Thanks Claire and Warren for your advice. Going to 4 injections certainly sounds alot easier to manage and I think I will have to seriously consider that. I have no problems with needles, the only thing putting me off is having to take the ten pm injection as when I am out I would rather relax and enjoy myself without clock watching. To begin with my sugar control was excellent on 2 injections - I think I am still coming to terms with the fact that is no longer the case.

Cheers for the great advice.

Claire-Bear
Regular Member


Date Joined Oct 2005
Total Posts : 242
   Posted 11/11/2005 4:17 AM (GMT -7)   

Do you have a mobile phone?  Set the alarm on it for the time you need your injection, then you have no need to clock watch!  And also, if you go to 4 injections you are more likely to be using insulin pens (this is what I use and I guess if you are taking 2 injections you'll be mixing insulins and therefore using a syringe, though I may be wrong although I do have to use a syringe for the long acting one as I found the pen for that particular insulin painful but that's a different story!) and so you don't have to mess around with using syringes.  Just click to how much you need and inject (I usually can get away with doing it at the table in my tummy and no one ever notices, as long as it's discreet).  It's not the end of the world if you occasionally give yourself the long acting insulin a little later than usual.  The whole point of using 4 injections a day is that you don't become a slave to your diabetes.  I hope you find what's best for you.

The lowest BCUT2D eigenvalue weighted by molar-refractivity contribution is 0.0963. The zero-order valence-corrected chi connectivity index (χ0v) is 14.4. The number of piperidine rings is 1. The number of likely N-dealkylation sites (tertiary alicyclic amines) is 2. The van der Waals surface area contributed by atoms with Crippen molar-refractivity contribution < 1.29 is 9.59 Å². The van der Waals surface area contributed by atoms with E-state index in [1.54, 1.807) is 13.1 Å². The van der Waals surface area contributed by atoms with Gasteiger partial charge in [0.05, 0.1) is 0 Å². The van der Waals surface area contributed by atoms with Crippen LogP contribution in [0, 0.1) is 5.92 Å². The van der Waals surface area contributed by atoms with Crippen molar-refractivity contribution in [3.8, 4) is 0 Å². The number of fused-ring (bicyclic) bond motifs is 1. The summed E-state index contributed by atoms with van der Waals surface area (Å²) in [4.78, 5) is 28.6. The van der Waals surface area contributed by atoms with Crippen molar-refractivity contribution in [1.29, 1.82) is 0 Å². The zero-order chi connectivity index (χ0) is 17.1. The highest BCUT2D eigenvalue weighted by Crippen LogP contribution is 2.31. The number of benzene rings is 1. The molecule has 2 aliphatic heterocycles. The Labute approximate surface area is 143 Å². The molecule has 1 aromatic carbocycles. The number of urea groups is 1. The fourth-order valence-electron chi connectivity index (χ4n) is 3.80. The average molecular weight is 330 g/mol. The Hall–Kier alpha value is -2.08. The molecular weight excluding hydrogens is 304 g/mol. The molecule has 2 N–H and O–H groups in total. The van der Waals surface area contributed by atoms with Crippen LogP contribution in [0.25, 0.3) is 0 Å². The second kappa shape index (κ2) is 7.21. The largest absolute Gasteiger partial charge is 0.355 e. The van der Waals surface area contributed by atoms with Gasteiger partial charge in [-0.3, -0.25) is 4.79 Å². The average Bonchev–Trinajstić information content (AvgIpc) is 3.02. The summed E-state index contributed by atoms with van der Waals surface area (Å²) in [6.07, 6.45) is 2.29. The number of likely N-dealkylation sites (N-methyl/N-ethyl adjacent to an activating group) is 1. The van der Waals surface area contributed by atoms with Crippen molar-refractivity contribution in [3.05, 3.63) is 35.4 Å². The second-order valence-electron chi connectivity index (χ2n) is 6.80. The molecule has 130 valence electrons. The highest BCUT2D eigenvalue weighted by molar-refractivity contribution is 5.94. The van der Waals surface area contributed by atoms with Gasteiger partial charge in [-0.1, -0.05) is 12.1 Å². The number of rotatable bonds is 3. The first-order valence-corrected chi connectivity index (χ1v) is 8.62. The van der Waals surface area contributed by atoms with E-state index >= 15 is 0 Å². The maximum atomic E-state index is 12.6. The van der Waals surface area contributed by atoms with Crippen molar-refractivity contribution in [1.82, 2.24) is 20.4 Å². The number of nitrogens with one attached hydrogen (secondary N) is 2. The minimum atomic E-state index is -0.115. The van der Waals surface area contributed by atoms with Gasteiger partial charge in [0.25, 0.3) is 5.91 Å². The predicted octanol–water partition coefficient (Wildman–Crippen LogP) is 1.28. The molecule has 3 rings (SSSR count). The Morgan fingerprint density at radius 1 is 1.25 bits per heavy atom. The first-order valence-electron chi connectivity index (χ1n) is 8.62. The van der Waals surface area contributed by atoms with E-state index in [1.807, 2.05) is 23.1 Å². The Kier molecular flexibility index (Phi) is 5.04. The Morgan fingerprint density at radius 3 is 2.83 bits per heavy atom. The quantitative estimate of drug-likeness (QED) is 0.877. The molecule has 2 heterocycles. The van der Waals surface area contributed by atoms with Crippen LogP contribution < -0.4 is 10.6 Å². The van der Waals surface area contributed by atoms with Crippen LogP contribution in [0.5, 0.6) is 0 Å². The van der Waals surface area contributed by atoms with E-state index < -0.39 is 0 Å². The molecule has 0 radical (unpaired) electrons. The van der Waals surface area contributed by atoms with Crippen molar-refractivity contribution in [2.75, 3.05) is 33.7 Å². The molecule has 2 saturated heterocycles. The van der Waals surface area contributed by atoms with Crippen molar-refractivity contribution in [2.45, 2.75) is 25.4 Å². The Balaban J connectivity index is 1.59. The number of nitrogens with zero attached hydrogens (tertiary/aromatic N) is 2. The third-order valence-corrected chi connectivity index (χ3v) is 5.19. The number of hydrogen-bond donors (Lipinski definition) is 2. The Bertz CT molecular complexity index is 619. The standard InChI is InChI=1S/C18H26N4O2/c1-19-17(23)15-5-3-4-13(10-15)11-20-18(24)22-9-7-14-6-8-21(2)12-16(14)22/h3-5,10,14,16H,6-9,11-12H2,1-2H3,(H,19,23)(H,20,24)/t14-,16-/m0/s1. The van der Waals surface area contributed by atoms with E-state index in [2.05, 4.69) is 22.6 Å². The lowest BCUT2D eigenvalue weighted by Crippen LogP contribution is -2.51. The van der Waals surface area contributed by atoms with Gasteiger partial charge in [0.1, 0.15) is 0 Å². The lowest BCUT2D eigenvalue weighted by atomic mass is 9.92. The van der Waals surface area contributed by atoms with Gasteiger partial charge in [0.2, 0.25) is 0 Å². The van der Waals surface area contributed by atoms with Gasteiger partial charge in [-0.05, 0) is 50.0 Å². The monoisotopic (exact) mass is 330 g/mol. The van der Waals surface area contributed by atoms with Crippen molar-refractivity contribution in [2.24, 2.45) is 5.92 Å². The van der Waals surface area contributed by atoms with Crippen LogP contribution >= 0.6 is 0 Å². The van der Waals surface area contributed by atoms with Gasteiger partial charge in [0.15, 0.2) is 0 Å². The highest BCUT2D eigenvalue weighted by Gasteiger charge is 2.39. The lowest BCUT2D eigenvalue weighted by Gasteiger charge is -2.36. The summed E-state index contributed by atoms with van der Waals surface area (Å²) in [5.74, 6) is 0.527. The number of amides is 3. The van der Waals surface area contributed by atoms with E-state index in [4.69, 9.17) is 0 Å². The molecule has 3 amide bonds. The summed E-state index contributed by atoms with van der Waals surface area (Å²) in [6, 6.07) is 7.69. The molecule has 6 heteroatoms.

Claire x


Kevin27
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Date Joined Nov 2005
Total Posts : 9
   Posted 11/11/2005 4:24 AM (GMT -7)   

Hi Claire

I have never used syringes, I am on a novomix flex pen that has 30% fast acting and 70% slow acting insulin.

For first 5 months my sugars were good morning, noon, evening and night but now my sugars are high at night and in the morning.  Also I started excercising every night and eating a chocolate bar to avoid hypos but sometimes my sugars went to high and other times I had a hypo so just trying to find the right balance.

I'll discuss it all the next time I go for a diabetes check-up

Thanks for taking an interest.

Kev

 


Claire-Bear
Regular Member


Date Joined Oct 2005
Total Posts : 242
   Posted 11/11/2005 5:54 AM (GMT -7)   
Hi Kev,

I use the Novorapid Flexpen during the day and then Glargine for the long acting insulin (the long acting one lasts 24 hours so it acts as a background constantly). This works for me better than the 2 injections, but as I said it's up to each individual. Are you in the UK? If so, you are most likely going to the hospital every 6ish months for checkups. Discuss it there as opposed to your GP as they are specialists in diabetes where your GP isn't. They can always contact your GP to advise. When I changed insulins I noticed a difference in how my body felt and it took a little while to adjust as the quick acting insulin acts a lot quicker than the one I was on before, but as long as you eat properly you adjust to it.

I really hope this helps you make an informed decision as you are the one who's diabetic and you have to be happy with your own control - you don't have to have 4 injections if you aren't happy with it.

Claire x

Kevin27
New Member


Date Joined Nov 2005
Total Posts : 9
   Posted 11/11/2005 6:01 AM (GMT -7)   

Hi Claire